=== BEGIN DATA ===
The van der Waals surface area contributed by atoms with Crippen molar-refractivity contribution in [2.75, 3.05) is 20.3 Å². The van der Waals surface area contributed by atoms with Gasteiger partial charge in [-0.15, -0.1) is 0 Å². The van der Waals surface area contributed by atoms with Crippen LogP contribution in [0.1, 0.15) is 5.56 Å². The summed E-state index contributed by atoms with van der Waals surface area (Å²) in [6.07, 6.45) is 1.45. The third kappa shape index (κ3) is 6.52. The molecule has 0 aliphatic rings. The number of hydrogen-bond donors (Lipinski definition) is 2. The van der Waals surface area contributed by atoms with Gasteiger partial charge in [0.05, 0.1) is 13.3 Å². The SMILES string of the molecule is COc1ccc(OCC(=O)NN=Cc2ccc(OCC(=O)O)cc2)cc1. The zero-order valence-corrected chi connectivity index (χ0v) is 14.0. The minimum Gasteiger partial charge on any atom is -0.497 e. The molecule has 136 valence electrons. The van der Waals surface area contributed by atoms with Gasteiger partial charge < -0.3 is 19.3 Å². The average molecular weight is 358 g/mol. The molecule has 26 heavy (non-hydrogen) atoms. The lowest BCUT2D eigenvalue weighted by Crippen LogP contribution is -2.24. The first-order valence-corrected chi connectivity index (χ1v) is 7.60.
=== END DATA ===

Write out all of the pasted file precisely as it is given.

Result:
The van der Waals surface area contributed by atoms with Crippen molar-refractivity contribution in [2.75, 3.05) is 20.3 Å². The van der Waals surface area contributed by atoms with Gasteiger partial charge in [-0.15, -0.1) is 0 Å². The van der Waals surface area contributed by atoms with Crippen LogP contribution in [0.1, 0.15) is 5.56 Å². The summed E-state index contributed by atoms with van der Waals surface area (Å²) in [6.07, 6.45) is 1.45. The third kappa shape index (κ3) is 6.52. The molecule has 0 aliphatic rings. The number of hydrogen-bond donors (Lipinski definition) is 2. The van der Waals surface area contributed by atoms with Gasteiger partial charge in [0.05, 0.1) is 13.3 Å². The SMILES string of the molecule is COc1ccc(OCC(=O)NN=Cc2ccc(OCC(=O)O)cc2)cc1. The zero-order valence-corrected chi connectivity index (χ0v) is 14.0. The minimum Gasteiger partial charge on any atom is -0.497 e. The molecule has 136 valence electrons. The van der Waals surface area contributed by atoms with Gasteiger partial charge < -0.3 is 19.3 Å². The average molecular weight is 358 g/mol. The molecule has 26 heavy (non-hydrogen) atoms. The lowest BCUT2D eigenvalue weighted by Crippen LogP contribution is -2.24. The first-order valence-corrected chi connectivity index (χ1v) is 7.60.